Rethinking the liquid natures of the human and machine ecology

A preamble - the following topic is incredibly vast and spans across multiple disciplines. This non-exhaustive snippet is meant to document the convergences I have noticed - at my workplace and in my own research scavenging . am still actively trying to formulate my thoughts around it 

with advances in philosophy, computer engineering and intelligent automation, we should be taking a renewed look at our digital milieu and our relationship within it. I believe it warrants a stronger recognition of the 21st century condition as what it always has been time perennial: multiple ecologies of humans and technologies.

we are unable to comprehend this worldview without the knee-jerk Ludditean reflex of estranging ourselves ontologically from the very tools we exist-with, understandably symptomatic of the culture-technics divide, i.e. technology is separate from us — i attribute this to the lag in updating our normative beliefs about being and perception.

briefly indulging in counter-intuitions, what happens if we just embrace a process view of the world?

the boundaries between the ontological status of humans and technology dissolves, as we pay more attention to the liquid natures of socio-technical systems; its flow being the fulcrum in which we orient our lives and perspective around.

(Fieldnotes) difficulties in defining human and machine collaboration (hmc)

Defining human and machine collaboration has been challenging (albeit prescient & useful) at my workplace.

I argue that this is because hmc is an age-old phenomenon that now requires a (drastic) shift in epistemologies to grasp it — from a substance paradigm to a process-based view. It forces us to question our ways of knowing. In a substance paradigm of knowing the world, we unwittingly base our metaphysics on static entities like substances, objects, atemporal events. Case in point: at work, we have now settled for the fact that hmc refers to "a spectrum of technologies", rather than the debates on what its component technologies are.

Implicit in this claim is that human and machine collaboration is an emergent behavior of multiple layer(s) of components dynamically interacting. The human and machine ecology, if you would, is a complex adaptive system of humans and machines interacting.


And it is in such precarious times of pervasive and complex technologies where such collaborations achieve higher levels of abstraction and hence, more metaphysically suspect.

Process Philosophy with Complexity Science

a networked, process philosophy is nothing new. there are existing schools of philosophical thought that study this, such as the classic Latourian actor-network theory, or Alfred N. Whitehead's work. To give this metaphysical statement more weight, I do feel we need an attempt at a transdisciplinary convergence of cybernetics, complexity science and cultural theory.

Slightly over a decade ago, cham & johnson (2007) pointed out the gaps between poststructuralism, complexity science and sociotechnical systems:

The science of cultural systems as part of complex systems theory is the postmodern science for the digital age.

A nod to the reading that inspired this piece, it states:

… the need to move from a model-driven, component-oriented and intrinsically static view of systems to a more organic one, where the complex entanglement between the social and the technical, as well as between the human and the artificial […] leads to considering community morphogenesis…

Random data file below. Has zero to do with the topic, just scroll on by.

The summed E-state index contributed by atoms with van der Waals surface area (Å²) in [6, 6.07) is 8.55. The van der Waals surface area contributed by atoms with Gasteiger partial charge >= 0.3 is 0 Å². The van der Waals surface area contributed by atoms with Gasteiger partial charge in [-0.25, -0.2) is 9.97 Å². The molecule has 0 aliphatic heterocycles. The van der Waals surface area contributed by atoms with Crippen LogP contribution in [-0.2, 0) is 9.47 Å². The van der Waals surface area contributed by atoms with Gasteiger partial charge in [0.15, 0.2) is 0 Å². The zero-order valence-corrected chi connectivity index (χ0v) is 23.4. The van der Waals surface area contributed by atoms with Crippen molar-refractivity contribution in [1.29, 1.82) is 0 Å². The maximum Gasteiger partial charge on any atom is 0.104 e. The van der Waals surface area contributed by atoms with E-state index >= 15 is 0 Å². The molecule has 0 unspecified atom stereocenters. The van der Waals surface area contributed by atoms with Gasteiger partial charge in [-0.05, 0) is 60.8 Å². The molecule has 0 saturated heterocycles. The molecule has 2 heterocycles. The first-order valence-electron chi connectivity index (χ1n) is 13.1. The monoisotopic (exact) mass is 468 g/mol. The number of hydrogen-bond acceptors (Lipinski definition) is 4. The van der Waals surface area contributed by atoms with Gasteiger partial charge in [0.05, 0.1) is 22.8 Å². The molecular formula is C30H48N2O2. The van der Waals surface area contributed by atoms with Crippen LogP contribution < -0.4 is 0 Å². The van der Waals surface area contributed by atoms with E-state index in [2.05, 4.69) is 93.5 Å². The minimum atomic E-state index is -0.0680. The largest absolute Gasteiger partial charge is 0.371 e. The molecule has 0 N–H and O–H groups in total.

Extractions from the literature

You can check out my are.na on human and machine ecologies, which I am actively updating. Still, here are some informative quotes on the topic:

Blended coalitions of human and AI

The cognitive health system

The degree to which humans can control a cyber-social system depends on the nature of human-machine coalitions […But] our understanding of how blended coalitions of humans and AI function is just as unevolved and requires interdisciplinary study".

There is little to add to this inspired and inspiring viewpoint by @EnricoCoiera. We've recently focused on a specific type of cyber-social systems, those bound together by a sense of collaborative effort and common ground. We called'em cyborks, to recognize their liquid nature.

Ancient humans and technology: A history

*Experimental evidence for the co-evolution of hominin tool-making teaching and language*

Our results support the hypothesis that hominin reliance on stone tool-making generated selection for teaching and language, and imply that (i) low-fidelity social transmission, such as imitation/emulation, may have contributed to the B700,000 year stasis of the Oldowan technocomplex, and (ii) teaching or proto-language may have been pre-requisites for the appearance of Acheulean technology.

Process philosophy and self-organization

Process philosophy

Self-organization: Process metaphysics has traditionally been motivated by the fact that it seems to give the best explanation of the phenomena of emergence, originally understood as an integral feature of evolution. Since the development of scientific theories of “self-organization,” “chaos,” and “complexity” have begun to alter our understanding of evolutionary change, there is a new need for a metaphysics that can accommodate all sorts of phenomena where dynamic organizations exert causal constraints. While older, speculative, process metaphysics embraced the idea of purposes and creativity in nature, and allowed for the explanatory category of a ‘self-realizing’ or ‘self-engendering’ entity (in various terminological guises), present-day analytical processists confine themselves to arguing that “downward causation” becomes perfectly intelligible once physicalism has been divorced from the assumptions of the substance paradigm, and most especially from the principle that causal powers cannot be attributed to dynamic organizations.